Latrice Westbrooks v. United States of America, No. 09-60889 (5th Cir. 2010)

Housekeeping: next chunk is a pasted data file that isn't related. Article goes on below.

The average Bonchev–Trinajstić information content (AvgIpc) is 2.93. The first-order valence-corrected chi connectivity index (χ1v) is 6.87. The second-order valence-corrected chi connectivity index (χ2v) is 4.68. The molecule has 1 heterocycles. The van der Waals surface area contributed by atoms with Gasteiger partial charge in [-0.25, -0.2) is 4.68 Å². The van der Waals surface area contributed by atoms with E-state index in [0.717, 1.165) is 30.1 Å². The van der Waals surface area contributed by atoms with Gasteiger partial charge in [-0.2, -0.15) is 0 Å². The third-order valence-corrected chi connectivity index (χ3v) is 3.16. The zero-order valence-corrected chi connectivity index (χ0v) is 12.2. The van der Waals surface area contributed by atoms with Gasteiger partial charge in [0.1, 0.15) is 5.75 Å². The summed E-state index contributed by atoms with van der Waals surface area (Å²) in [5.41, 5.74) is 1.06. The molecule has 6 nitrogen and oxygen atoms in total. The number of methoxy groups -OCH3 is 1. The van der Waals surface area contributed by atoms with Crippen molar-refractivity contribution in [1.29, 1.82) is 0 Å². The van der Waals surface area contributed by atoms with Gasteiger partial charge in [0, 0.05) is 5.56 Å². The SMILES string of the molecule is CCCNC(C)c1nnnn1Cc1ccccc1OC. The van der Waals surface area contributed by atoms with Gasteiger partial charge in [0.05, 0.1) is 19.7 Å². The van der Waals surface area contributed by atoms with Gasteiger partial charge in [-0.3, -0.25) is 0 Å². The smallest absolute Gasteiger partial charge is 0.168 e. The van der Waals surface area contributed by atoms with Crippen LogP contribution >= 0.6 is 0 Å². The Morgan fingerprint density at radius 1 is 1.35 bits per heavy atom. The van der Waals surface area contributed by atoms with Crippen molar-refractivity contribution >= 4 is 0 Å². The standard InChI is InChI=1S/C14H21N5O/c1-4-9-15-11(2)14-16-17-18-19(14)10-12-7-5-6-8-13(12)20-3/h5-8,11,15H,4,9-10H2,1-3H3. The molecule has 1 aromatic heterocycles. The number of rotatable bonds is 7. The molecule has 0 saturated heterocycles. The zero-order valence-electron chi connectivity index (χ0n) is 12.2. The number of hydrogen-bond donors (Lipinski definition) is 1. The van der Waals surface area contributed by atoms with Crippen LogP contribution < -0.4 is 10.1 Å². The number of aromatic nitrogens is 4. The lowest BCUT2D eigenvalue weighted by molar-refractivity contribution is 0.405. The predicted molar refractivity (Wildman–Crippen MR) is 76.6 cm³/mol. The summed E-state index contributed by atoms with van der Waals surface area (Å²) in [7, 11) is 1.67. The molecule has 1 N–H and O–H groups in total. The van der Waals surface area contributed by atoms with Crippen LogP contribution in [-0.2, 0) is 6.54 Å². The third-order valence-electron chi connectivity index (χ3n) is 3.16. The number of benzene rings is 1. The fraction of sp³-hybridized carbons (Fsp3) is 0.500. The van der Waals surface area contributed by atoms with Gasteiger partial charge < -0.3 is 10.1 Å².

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Case: 09-60889 Document: 00511327095 Page: 1 Date Filed: 12/20/2010 IN THE UNITED STATES COURT OF APPEALS United States Court of Appeals FOR THE FIFTH CIRCUIT Fifth Circuit FILED December 20, 2010 No. 09-60889 Summary Calendar Lyle W. Cayce Clerk UNITED STATES OF AMERICA, Plaintiff, v. VINSON ERIC WOODBERRY, Defendant, LATRICE WESTBROOKS, Appellant. Appeal from the United States District Court for the Southern District of Mississippi USDC No. 5:07-CR-25-1 Before REAVLEY, DENNIS, and CLEMENT, Circuit Judges. PER CURIAM:* Attorney Latrice Westbrooks, pro se, appeals the district court s order finding her in civil contempt of court and recommending that the Mississippi State Bar investigate her for possible disciplinary action. We AFFIRM. * Pursuant to 5TH CIR . R. 47.5, the court has determined that this opinion should not be published and is not precedent except under the limited circumstances set forth in 5TH CIR . R. 47.5.4. Case: 09-60889 Document: 00511327095 Page: 2 Date Filed: 12/20/2010 No. 09-60889 FACTS AND PROCEEDINGS This action stems from Westbrooks representation of a criminal defendant in a drug conspiracy case. Westbrooks was retained by Vinson Woodberry to defend him in proceedings relating to his indictments on various federal and state charges for the distribution of crack cocaine. Woodberry was originally scheduled to face trial on the federal charges on June 3, 2008. After Westbrooks requested, and was granted, four continuances of the trial date, Woodberry requested a change of plea hearing and pled guilty to one count of distribution of cocaine base in violation of 21 U.S.C. ยง 841(a)(1). The district court set sentencing for May 19, 2009. Westbrooks moved to continue the sentencing, and the district court reset sentencing for June 16, 2009. On Friday, June 12, 2009, at 6:21 p.m., Westbrooks filed a motion to continue the June 16 sentencing. On Monday, June 15, the district court contacted Westbrooks and informed her that the sentencing would not be continued. Westbrooks informed the district court that she would not appear in court, and she did not appear. Due to Westbrooks absence, the district court issued an order resetting Woodberry s sentencing to July 2, 2009. Also in that order, it noted that Westbrooks has not responded to the Presentence Investigation Report and has failed to meet with the Probation Officer at a time previously scheduled. The court appointed the Federal Public Defender ( FPD ) to review Woodberry s case file and report to the court. The order also stated that Westbrooks should be prepared to explain to the Court why she should not be held in contempt for failing to appear. The FPD contacted Westbrooks and offered his assistance. Westbrooks accepted the FPD s offer and informed him that she had not lodged any objections to the presentence report, that she had other people that were needing trials and that Mr. Woodberry was going to be facing a long sentence anyway, and that she would not be attending the rescheduled July 2 sentencing due to a murder trial. The FPD then assumed representation of Woodberry and 2 Case: 09-60889 Document: 00511327095 Page: 3 Date Filed: 12/20/2010 No. 09-60889 filed objections to the presentence report.1 Westbrooks did not notify the district court she would not appear on July 2. On July 2, represented by an assistant federal public defender, Woodberry was sentenced to 57 months imprisonment. The district court later gave Westbrooks notice of a contempt hearing and issued a written order outlining specific issues that would be addressed. Several weeks later, the district court held a contempt hearing to determine whether Westbrooks should be held in civil or criminal contempt for her failure to appear at the two sentencing hearings. Westbrooks appeared and was represented by counsel at the hearing. After receiving testimony from Woodberry, Woodberry s parents, Federal Public Defender Dennis Joiner, and Westbrooks, the district court found Westbrooks in civil contempt of court. The court ordered Westbrooks to pay $2,972.20 to the public defender s office as a compensatory civil contempt sanction as reimbursement for expenses it incurred representing Woodberry.2 It also recommend[ed] that this matter be sent to the Mississippi State Bar for further investigation, and possible disciplinary action, as to the adequacy of the legal representation provided to Woodberry and the credibility of the billable hours printout showing the hours Westbrooks spent on this case. United States v. Woodberry, 672 F. Supp. 2d 761, 770 (S.D. Miss. 2009). Westbrooks timely appealed. STANDARD OF REVIEW We review contempt orders and sanctions imposed thereunder for an abuse of discretion. We review the district court s underlying findings of fact for 1 The presentence report recommended a sentence of 97 months based on a guideline sentencing range of 97 to 121 months. After the FPD lodged objections, Woodberry received both acceptance of responsibility and safety valve reductions, reducing his guideline sentencing range to 57 to 71 months. 2 The amount was determined after the public defender s office, at the request of the district court, calculated the costs of its services provided to Woodberry. United States v. Woodberry, 672 F. Supp. 2d 761, 768 (S.D. Miss. 2009). 3 Case: 09-60889 Document: 00511327095 Page: 4 Date Filed: 12/20/2010 No. 09-60889 clear error and its underlying conclusions of law de novo. Whitcraft v. Brown, 570 F.3d 268, 271 (5th Cir. 2009) (quotations omitted). The district court s recommendation of referral to the Mississippi State Bar for potential disciplinary action is not, standing alone, appealable. This court, however, has taken an expansive view of appealability, allowing appeals where there has been a finding of judicial misconduct, even absent an official reprimand. See, e.g., Walker v. City of Mesquite, 129 F.3d 831, 832 (5th Cir. 1997) (allowing attorney to appeal where he was admonished by trial judge because the court was persuaded beyond peradventure that one s professional reputation is a lawyer s most important and valuable asset. ); see also In re ProEducation Int l, Inc., 587 F.3d 296, 299 n.1 (5th Cir. 2009) ( [A]n attorney s right to defend his or her professional reputation confers Article III jurisdiction for purposes of appeal. ). Because the district court s recommendation that the state bar investigate Westbrooks for possible disciplinary action also contains factual findings related to whether she provided adequate legal representation to Woodberry that negatively impact her professional reputation, we hold the recommendation appealable. [W]e review the district court s factual findings of attorney misconduct only for clear error. Ibarra v. Baker, 338 F. App x 457, 460 (5th Cir. 2009). Giving due regard to the opportunity of the district court to judge the credibility of the witnesses, we will deem the district court s factual findings clearly erroneous only if, based on the entire evidence, we are left with the definite and firm conviction that a mistake has been committed. United States v. Trujillo, 502 F.3d 353, 356 (5th Cir. 2007). DISCUSSION I. Civil Contempt Civil contempt requires clear and convincing evidence that (1) a court order was in effect, (2) the order required specified conduct by the respondent, 4 Case: 09-60889 Document: 00511327095 Page: 5 Date Filed: 12/20/2010 No. 09-60889 and (3) the respondent failed to comply with the court s order. United States v. City of Jackson, 359 F.3d 727, 731 (5th Cir. 2004) (quotations omitted). Our circuit . . . has consistently held that good faith is not a defense to a finding of civil contempt. Id. at 735 n.25. Judicial sanctions in civil contempt proceedings may, in a proper case, be employed for either or both of two purposes; to coerce the defendant into compliance with the court s order, and to compensate the complainant for losses sustained. United States v. United Mine Workers of Am., 330 U.S. 258, 303 04 (1947). [S]anctions for civil contempt are meant to be wholly remedial and serve to benefit the party who has suffered injury or loss at the hands of the contemnor. Petroleos Mexicanos v. Crawford Enter., Inc., 826 F.2d 392, 399 (5th Cir. 1987). Although these sanctions normally serve[] only the purpose of a party litigant, S. Ry. Co. v. Lanham, 403 F.2d 119, 124 (5th Cir. 1968), we have allowed recovery by nonparty victims of contumacious conduct where the relief can be characterized as merely an incidental part of the main cause, City of Jackson, 359 F.3d at 736 (emphasis omitted). We have little difficulty concluding that the district court did not abuse its discretion in finding Westbrooks in civil contempt of court. There was (1) an order in effect, (2) requiring Westbrooks to appear at the sentencing, and (3) Westbrooks did not comply with that order; the elements of civil contempt are satisfied. See id. at 731 (establishing elements). Westbrooks argues, as she did before the district court, that a finding of civil contempt is inappropriate because she did not act in bad faith and that her absences should be excused due to conflicts with proceedings in another jurisdiction. We disagree. As to her first argument, good faith is not a defense to a finding of civil contempt. Id. at 735 n.25. And although Westbrooks repeatedly argues that her conflicting state court schedule justifies her absences, this argument misses the point. When an attorney fails to appear or makes a delayed appearance . . . the 5 Case: 09-60889 Document: 00511327095 Page: 6 Date Filed: 12/20/2010 No. 09-60889 conduct which is subject to sanction is not the absence itself but the failure to provide sufficient justification for the absence or delay. In re Greene, 213 F.3d 223, 225 (5th Cir. 2000) (quotations omitted) (holding that neither sanctions nor criminal contempt are appropriate for an attorney who was twelve minutes late to a hearing due to a recording error by the attorney s secretary). Westbrooks never notified the court, opposing counsel, or her client, that she would not appear at the second sentencing hearing. Irrespective of whether or not her justification for the absences are sufficient, her failure to timely provide the court with such information is simply inexcusable.3 Westbrooks eleventh-hour motion to excuse her presence at the first sentencing hearing was denied, and she failed to formally notify the court of her intention to skip the second sentencing hearing. This is not a case of attorney negligence or a single isolated incident. Cf. In re Adams, 505 F.2d 949, 950 (5th Cir. 1974) (vacating conviction for criminal contempt but allowing further disciplinary proceedings related to this matter where attorney negligently missed a court appearance). Unlike the attorney in Greene, Westbrooks made a conscious decision to disregard two orders of the district court. Contempt results only from the lack of a good reason for the lawyer s absence. No contempt has been committed if the absence is excusable because it was occasioned by good cause. United States v. Onu, 730 F.2d 253, 256 (5th Cir. 1984). In Onu, an attorney who was also a member of the Texas state senate represented a criminal defendant. Id. at 254. The attorney agreed to a pretrial conference date and then sought a last-minute continuance of the conference because of a previously scheduled legislative session, which was 3 The record suggests that on the date of the second sentencing hearing, a state court judge called the district court at Westbrooks request to explain Westbrooks absence, and further suggests that Westbrooks was confused as to the date of the sentencing. Neither excuses Westbrooks failure to timely communicate with the district court. 6 Case: 09-60889 Document: 00511327095 Page: 7 Date Filed: 12/20/2010 No. 09-60889 denied. Id. at 254 55. The attorney did not appear at the conference and the district court held him in contempt. The prosecuting attorneys were present and were ready to proceed. A jury venire of thirty-five persons had been called. Id. at 255. This court affirmed, holding that the problem was created not by [the attorney-senator s] attention to his state legislative duties but his carelessness concerning his responsibilities as a member of the bar of the federal court. Id. at 258. Westbrooks failure to attend the sentencing hearings resulted in the waste of the prosecutor s and the district court s time. As evinced by the lastminute nature of her motion to continue the first sentencing hearing and her failure to formally request that the district court continue the second sentencing hearing, the problem was created not by Westbrooks attention to her state court duties, but by her carelessness concerning her responsibilities as a member of the federal court bar. Accordingly, we AFFIRM the district court s holding of Westbrooks in civil contempt.4 4 Westbrooks also argues that her actions did not force the district court to appoint the FPD and did not cause the FPD to incur $2,972.20 in expenses to represent Woodberry. Westbrooks reasons that the objections [to Woodberry s presentence report] could have been raised by Westbrooks during the sentencing. This argument lacks any merit. After reviewing Woodberry s file, the FPD discovered that Woodberry chose not to discuss his crime with the probation officer who conducted his presentence interview because his attorney, Westbrooks, who did not show up for the presentence interview, was not present. The United States Probation Officer s recommendation for sentencing in Woodberry s case went so far as to note that this officer feels sorry for this defendant due to his choice of legal representation. Had his attorney appeared for the presentence interview, which could have facilitated the defendant accepting responsibility . . . [Woodberry could have received acceptance of responsibility and safety valve reductions]. The FPD quickly made arrangements for Woodberry to meet with federal officials to facilitate acceptance of responsibility and safety valve reductions. The gravity of the near-failure to lodge objections in this case cannot be understated: Woodberry s guideline sentence range was reduced from 97 to 121 months to 57 to 71 months. To be sustained, the acceptance of responsibility and safety valve objections required Woodberry to take action prior to the sentencing hearing; contrary to Westbrooks assertions, they could not have been [successfully] raised by Westbrooks at sentencing. 7 Case: 09-60889 Document: 00511327095 Page: 8 Date Filed: 12/20/2010 No. 09-60889 II. Recommendation that the State Bar of Mississippi Investigate Westbrooks for Potential Disciplinary Proceedings In addition to holding Westbrooks in civil contempt of court, the district court also found evidence that Westbrooks failed to provide Woodberry with adequate legal representation and it recommend[ed] that this matter be sent to the Mississippi State Bar for further investigation, and possible disciplinary action. Woodberry, 672 F. Supp. 2d at 769 70. The district court reached its conclusion by reviewing Westbrooks billing records and comparing those records to testimony received at the hearing. Id. at 770. It found that Westbrooks billable hours are suspect because 36.9 hours [the total time Westbrooks spent on Woodberry s case according to her records] multiplied by $ 250.68 [her approximate billing rate] conveniently totals the exact amount paid to Westbrooks ($ 9,250.00) by Mr. and Mrs. Woodberry. Id. The district court also highlighted the fact that Westbrooks billed for time spent at the first sentencing hearing the same hearing she did not attend. Id. Finally, it noted Westbrooks failure to attend the interview with the probation officer and her failure to appear at Woodberry s sentencing, finding that Westbrooks effectively abandoned [Woodberry] after the plea hearing and provided no further services. Id. Upon this evidence, the district court did not clearly err in finding attorney misconduct. Far from being left with a definite and firm conviction that a mistake has been committed, Trujillo, 502 F.3d at 356, we echo the district court s recommendation that the Mississippi State Bar investigate this matter for possible disciplinary action. We AFFIRM the district court s recommendation. CONCLUSION The order of the district court is AFFIRMED in its entirety. 8